“I have done a lot of custom work lately,” papa said finally, “but no one has been able to pay me for more than a month, and although we raised a big garden and have plenty to eat, I have no cash on hand at all.”
“I know. That’s the way it is with most of us,” Chris agreed, “It has been especially hard for a lot of folks this year. All of us are feeling the pinch of the depression.”
Emily sat listening. She liked the Andersons. Joe and his family weren’t members of the Church, but he was often doing something good for others. The kids in the neighborhood all liked him and called him Uncle Joe. He always had time to listen to troubles and never made light of an individual’s problem, no matter how small. In spite of how busy he was, Uncle Joe would often stop and play a game of softball if an extra player was needed, and Emily especially liked the way he could tell a story. His imaginative tales fascinated not only small children but teenagers as well. But one of the things that claimed priority in importance in Emily’s thoughts was how Uncle Joe had helped her and David and Lora make a tie rack for papa’s birthday after he had hired the three to pull weeds in his garden so they could purchase lumber for the gift.
After the Landins left, Emily closed the catalog, mumbled something about deciding to wait for a day or two before ordering the coat, and then hurried to the bedroom before anyone could question her further.
The next day Joe Anderson’s health was constantly on Emily’s mind. She caught snatches of conversation at school from his daughter who was two years younger than Emily. “People have been good. So many have given what they could, but there is not quite enough money. He is getting worse—his lungs …”
Papa and the neighbors helped with the Andersons’ chores and offered words of cheer, but few could contribute financially.
A few days later, when the Jamestons were gathered around the pump organ singing, Emily slipped unnoticed into the bedroom. For a long time she stood quietly thinking.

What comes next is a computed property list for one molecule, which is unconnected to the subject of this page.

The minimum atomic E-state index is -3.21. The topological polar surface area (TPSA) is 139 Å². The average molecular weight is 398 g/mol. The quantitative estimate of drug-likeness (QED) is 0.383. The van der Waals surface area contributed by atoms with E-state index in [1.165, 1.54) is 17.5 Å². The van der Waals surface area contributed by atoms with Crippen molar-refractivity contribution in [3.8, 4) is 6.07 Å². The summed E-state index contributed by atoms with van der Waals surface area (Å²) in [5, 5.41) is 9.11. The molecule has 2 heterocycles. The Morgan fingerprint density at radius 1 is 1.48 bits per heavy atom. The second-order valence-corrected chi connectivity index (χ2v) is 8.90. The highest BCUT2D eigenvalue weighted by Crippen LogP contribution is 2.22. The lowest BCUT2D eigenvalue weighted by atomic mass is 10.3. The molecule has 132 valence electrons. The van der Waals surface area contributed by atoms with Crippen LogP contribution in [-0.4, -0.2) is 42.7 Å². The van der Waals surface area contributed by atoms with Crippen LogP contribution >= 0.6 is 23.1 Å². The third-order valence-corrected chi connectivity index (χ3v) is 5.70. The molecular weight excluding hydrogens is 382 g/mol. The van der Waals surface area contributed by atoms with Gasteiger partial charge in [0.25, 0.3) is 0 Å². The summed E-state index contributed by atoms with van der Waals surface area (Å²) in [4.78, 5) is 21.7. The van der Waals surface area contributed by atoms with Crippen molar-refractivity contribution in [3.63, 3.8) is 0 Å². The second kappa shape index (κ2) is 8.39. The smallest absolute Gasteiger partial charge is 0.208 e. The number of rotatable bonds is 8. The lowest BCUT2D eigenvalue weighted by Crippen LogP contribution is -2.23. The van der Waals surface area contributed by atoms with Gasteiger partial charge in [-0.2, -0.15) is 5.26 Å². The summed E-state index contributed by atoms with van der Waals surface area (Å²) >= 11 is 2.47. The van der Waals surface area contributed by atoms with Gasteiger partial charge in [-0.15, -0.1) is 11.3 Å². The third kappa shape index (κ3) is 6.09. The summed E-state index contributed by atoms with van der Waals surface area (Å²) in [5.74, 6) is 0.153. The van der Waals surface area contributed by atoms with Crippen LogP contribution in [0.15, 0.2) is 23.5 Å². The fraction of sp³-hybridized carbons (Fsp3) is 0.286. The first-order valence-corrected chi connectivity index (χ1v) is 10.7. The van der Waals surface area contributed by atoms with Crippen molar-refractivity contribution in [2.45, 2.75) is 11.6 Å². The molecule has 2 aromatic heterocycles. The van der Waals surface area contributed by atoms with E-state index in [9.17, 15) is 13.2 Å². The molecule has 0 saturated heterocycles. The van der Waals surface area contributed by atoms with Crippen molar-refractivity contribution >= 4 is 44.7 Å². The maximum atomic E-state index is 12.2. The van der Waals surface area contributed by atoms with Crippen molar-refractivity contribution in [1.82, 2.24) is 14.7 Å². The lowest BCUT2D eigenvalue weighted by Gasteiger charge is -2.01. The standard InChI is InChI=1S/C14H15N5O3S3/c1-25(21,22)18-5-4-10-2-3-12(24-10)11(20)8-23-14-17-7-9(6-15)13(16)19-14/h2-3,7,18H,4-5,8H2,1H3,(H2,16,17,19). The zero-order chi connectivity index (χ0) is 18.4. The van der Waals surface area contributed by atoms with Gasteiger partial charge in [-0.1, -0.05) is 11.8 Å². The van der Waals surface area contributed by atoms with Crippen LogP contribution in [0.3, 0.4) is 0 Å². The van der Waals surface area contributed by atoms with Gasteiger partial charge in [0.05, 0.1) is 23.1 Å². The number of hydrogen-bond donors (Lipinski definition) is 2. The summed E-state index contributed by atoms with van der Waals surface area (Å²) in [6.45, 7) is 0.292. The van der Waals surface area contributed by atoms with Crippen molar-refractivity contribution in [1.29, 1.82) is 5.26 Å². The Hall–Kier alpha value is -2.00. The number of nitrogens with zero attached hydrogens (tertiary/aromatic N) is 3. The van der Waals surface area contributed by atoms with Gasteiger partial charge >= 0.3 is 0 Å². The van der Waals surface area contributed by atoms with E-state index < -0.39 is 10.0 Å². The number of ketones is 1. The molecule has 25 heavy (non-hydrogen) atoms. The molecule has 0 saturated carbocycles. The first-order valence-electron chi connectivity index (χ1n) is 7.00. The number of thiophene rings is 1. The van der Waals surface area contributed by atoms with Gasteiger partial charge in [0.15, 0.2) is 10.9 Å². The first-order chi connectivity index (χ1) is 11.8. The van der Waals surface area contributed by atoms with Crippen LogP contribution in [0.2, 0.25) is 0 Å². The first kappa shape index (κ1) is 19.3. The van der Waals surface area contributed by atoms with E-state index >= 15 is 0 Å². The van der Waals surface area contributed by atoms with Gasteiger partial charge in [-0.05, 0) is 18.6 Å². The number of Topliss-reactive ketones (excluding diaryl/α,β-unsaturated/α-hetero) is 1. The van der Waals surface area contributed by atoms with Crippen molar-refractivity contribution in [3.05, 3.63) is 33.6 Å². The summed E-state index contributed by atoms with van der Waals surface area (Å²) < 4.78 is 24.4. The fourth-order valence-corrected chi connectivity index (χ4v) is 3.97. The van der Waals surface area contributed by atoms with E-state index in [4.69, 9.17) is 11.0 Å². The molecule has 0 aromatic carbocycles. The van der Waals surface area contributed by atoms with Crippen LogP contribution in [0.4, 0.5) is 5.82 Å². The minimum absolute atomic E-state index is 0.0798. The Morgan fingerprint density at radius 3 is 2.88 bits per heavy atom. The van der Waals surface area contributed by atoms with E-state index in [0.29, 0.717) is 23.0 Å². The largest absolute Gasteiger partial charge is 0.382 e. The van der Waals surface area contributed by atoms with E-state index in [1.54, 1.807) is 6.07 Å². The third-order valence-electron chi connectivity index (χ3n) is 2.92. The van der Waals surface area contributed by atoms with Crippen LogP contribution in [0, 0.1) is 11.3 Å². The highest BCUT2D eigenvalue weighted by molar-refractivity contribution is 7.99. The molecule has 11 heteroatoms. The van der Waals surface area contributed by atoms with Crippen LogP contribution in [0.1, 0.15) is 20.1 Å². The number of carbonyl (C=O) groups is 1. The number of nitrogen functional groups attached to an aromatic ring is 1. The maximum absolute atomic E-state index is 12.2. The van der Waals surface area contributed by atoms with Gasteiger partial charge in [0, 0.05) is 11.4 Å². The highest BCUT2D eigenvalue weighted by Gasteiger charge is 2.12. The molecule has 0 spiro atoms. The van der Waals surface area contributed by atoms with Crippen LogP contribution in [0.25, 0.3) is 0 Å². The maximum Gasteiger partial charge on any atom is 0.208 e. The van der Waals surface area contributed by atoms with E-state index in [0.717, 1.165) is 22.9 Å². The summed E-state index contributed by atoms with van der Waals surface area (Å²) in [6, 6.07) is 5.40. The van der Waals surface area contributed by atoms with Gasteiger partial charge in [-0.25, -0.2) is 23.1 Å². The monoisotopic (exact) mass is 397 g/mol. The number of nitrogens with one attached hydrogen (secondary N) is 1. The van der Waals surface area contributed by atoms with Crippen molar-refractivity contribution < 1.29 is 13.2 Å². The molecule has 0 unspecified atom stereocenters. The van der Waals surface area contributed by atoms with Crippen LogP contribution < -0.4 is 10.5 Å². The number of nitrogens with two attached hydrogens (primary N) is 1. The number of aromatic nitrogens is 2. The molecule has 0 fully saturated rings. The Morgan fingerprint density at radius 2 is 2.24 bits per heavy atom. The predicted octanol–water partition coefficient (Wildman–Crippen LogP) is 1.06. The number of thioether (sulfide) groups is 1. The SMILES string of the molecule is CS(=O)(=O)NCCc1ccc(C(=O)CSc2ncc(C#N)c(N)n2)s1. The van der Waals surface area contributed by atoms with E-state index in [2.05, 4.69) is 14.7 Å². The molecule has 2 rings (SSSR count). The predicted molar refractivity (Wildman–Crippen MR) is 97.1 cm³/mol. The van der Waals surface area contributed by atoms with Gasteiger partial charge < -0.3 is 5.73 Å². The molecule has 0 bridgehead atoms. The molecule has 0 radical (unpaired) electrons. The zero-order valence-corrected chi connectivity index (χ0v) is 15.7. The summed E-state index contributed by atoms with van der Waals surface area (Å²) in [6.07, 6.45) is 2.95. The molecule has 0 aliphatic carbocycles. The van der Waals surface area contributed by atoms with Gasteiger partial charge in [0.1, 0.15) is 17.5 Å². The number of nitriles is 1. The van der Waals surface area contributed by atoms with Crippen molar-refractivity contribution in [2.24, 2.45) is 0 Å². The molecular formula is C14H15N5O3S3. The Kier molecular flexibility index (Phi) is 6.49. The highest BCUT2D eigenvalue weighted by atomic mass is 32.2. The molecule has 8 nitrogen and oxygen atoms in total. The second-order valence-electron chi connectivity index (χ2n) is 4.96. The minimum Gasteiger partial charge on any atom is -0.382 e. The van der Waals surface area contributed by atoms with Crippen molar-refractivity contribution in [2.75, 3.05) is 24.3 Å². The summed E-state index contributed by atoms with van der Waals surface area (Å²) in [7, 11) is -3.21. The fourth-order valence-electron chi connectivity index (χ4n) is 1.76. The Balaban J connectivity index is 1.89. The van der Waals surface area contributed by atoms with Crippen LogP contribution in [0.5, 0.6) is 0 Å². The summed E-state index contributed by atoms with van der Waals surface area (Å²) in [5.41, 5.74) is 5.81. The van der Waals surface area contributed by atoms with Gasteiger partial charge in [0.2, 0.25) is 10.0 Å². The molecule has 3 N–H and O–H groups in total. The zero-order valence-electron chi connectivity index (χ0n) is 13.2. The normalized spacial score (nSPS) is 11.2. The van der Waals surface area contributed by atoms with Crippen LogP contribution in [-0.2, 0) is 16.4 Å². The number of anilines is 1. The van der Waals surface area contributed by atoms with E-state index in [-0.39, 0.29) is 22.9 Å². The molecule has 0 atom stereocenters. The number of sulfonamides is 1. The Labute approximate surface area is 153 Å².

“Yes,” she whispered to herself, “if my papa were ill, I would want everyone who could to help him get well.” Then she took the small jar of coins from the drawer of the dresser and joined her family in the front room.
Going to mama and papa, Emily held out her hard-earned savings. “I’ve thought about it for a long time, and I’ve decided that I want you to give this money to the Andersons,” she said.
Lora pressed her hand quickly over her mouth to smother the cry of disbelief that sprang to her lips. She looked around. Wasn’t anyone going to stop Emily from giving her money away? Mama was just sitting there, sitting there smiling, and papa, what was papa doing? Was something the matter with his eyes? Why was he brushing his hand across them so vigorously?
Finally, Lora could stand the silence no longer. “Are you sure, Emily?” she burst out. “What about your coat? You’ve waited so long and worked so hard.”
“I’m sure,” Emily said. “At least I’m sure that it isn’t as important for me to have a new coat as it is for Uncle Joe to get well.”
Papa placed his hand on Emily’s shoulder. For a few seconds he was silent When he spoke, the tone of his voice was low and unnatural for he was touched by the courage his 14-year-old daughter had shown in deciding to part with her savings.